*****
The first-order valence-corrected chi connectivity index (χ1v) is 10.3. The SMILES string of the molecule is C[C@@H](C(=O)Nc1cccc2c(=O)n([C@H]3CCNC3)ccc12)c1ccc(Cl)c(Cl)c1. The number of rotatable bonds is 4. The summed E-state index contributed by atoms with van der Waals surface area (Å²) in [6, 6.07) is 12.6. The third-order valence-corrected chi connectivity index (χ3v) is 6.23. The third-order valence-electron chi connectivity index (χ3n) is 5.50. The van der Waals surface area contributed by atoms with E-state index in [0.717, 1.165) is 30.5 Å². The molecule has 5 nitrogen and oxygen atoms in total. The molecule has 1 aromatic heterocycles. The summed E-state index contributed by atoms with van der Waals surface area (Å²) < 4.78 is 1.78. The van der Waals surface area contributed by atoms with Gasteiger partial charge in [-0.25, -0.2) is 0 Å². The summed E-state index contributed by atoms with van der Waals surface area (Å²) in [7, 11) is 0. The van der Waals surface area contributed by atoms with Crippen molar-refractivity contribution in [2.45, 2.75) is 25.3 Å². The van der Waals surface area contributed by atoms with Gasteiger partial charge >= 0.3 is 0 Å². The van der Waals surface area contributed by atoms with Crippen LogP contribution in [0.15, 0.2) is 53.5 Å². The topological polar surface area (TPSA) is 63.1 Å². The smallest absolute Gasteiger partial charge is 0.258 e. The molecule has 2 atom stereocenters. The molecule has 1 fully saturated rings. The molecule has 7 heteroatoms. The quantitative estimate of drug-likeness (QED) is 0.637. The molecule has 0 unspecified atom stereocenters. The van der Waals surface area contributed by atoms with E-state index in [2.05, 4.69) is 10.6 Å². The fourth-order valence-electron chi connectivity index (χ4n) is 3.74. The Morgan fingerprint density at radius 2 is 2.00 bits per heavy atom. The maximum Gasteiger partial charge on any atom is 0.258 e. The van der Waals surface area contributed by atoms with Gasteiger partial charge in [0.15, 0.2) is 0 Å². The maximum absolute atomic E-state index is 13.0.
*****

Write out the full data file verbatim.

The first-order valence-corrected chi connectivity index (χ1v) is 10.3. The SMILES string of the molecule is C[C@@H](C(=O)Nc1cccc2c(=O)n([C@H]3CCNC3)ccc12)c1ccc(Cl)c(Cl)c1. The number of rotatable bonds is 4. The summed E-state index contributed by atoms with van der Waals surface area (Å²) in [6, 6.07) is 12.6. The third-order valence-corrected chi connectivity index (χ3v) is 6.23. The third-order valence-electron chi connectivity index (χ3n) is 5.50. The van der Waals surface area contributed by atoms with E-state index in [0.717, 1.165) is 30.5 Å². The molecule has 5 nitrogen and oxygen atoms in total. The molecule has 1 aromatic heterocycles. The summed E-state index contributed by atoms with van der Waals surface area (Å²) < 4.78 is 1.78. The van der Waals surface area contributed by atoms with Gasteiger partial charge in [-0.25, -0.2) is 0 Å². The summed E-state index contributed by atoms with van der Waals surface area (Å²) in [7, 11) is 0. The van der Waals surface area contributed by atoms with Crippen molar-refractivity contribution in [2.45, 2.75) is 25.3 Å². The van der Waals surface area contributed by atoms with Gasteiger partial charge >= 0.3 is 0 Å². The van der Waals surface area contributed by atoms with Crippen LogP contribution in [0.15, 0.2) is 53.5 Å². The topological polar surface area (TPSA) is 63.1 Å². The smallest absolute Gasteiger partial charge is 0.258 e. The molecule has 2 atom stereocenters. The molecule has 1 fully saturated rings. The molecule has 7 heteroatoms. The quantitative estimate of drug-likeness (QED) is 0.637. The molecule has 0 unspecified atom stereocenters. The van der Waals surface area contributed by atoms with E-state index in [2.05, 4.69) is 10.6 Å². The fourth-order valence-electron chi connectivity index (χ4n) is 3.74. The Morgan fingerprint density at radius 2 is 2.00 bits per heavy atom. The maximum Gasteiger partial charge on any atom is 0.258 e. The van der Waals surface area contributed by atoms with Gasteiger partial charge in [0.15, 0.2) is 0 Å². The maximum absolute atomic E-state index is 13.0.